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Objectives We examine the community epistemologies in youth’s iterative refinements of STEM-rich inventions across settings and time. Iteration in STEM-rich engineering/invention work refers to re-thinking ideas/designs within prototyping processes (Cunningham & Kelly, 2017). The objective of this paper is to examine the political dimensions of iteration through a) how iteration involves pre- and post-design “lives” of inventions especially towards new social futures, and b) the intentional incorporation of cultural epistemologies towards advancing new forms of legitimate inventor knowledge/practice (Yosso, 2005). Framing We draw from critical justice and consequential learning studies. Critical justice focuses on recognizing diversity and addressing structural inequalities perpetuated through systemic racism and classism. It seeks re-shifted relations of power and position within multiple scales-of-activity in learning, intersected with historicized injustices in learning environments. Consequential learning examines what matters to people, and how associated values and practices, when coordinated through social activity, allows for imagining new social futures (Gutierrez, 2012). Viewing the iterative process of inventing through a justice-oriented consequential lens calls into question traditional modes of knowing, and challenges/expands who and what areas of expertise are recognized and valued. Methods Our study takes place in two community makerspaces in mid-sized cities. Both center community engagement and supportmore »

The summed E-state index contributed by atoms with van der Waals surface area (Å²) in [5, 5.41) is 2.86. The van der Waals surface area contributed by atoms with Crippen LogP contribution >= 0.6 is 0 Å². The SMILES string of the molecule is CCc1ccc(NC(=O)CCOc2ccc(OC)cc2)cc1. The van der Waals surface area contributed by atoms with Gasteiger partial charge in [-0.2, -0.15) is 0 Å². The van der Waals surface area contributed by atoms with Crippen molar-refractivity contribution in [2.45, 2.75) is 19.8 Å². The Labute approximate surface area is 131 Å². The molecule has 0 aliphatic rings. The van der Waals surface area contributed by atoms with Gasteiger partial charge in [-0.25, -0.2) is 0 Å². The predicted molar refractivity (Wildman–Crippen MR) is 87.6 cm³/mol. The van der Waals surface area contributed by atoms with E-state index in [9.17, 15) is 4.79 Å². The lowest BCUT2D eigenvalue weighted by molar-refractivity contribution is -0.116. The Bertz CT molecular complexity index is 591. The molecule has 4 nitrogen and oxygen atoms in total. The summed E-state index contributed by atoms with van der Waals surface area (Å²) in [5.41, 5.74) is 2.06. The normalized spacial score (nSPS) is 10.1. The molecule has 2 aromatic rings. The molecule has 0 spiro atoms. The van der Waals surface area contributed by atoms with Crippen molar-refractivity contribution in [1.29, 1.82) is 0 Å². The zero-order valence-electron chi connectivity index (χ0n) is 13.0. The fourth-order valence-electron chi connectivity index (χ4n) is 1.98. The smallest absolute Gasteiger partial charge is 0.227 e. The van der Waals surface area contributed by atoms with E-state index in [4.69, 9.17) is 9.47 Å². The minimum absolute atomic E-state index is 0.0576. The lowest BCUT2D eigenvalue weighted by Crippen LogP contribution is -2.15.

Becoming Somebody in STEM: Developing a cultural of criticality in the space between person and historyAutumn, a young white woman growing up in multi-generational poverty in an economically challenged midwestern city, has authored a STEM-empowered life against the dominant sociohistorical narrative in American society. She has attended public schools that served significant populations living in high poverty – overcrowded classrooms, high teacher turnovers, out-of-field teaching, and limited STEM resources. Yet, she has authored herself into STEM despite these mitigating circumstances. Autumn is currently a high school senior with aspirations to become an engineer or a hairdresser working in an eco-salon. She spends part of her time after school in a makerspace housed in her local community center, building things to solve other people’s problems. She reminds us that her out-of-school efforts to participate in STEM exist worlds away from schooling. However, she takes the optimistic view that if she could tell teachers about her out-of-school STEM experiences, her teachers might be better able to help her and her peers serve the interests and needs of her community, as well as see Autumn’s potential in STEM. Now a rising 12th grader, we have followed Autumn since 5th grade through school and afterschool. As she grew older, she became more interested in helping us to document andmore »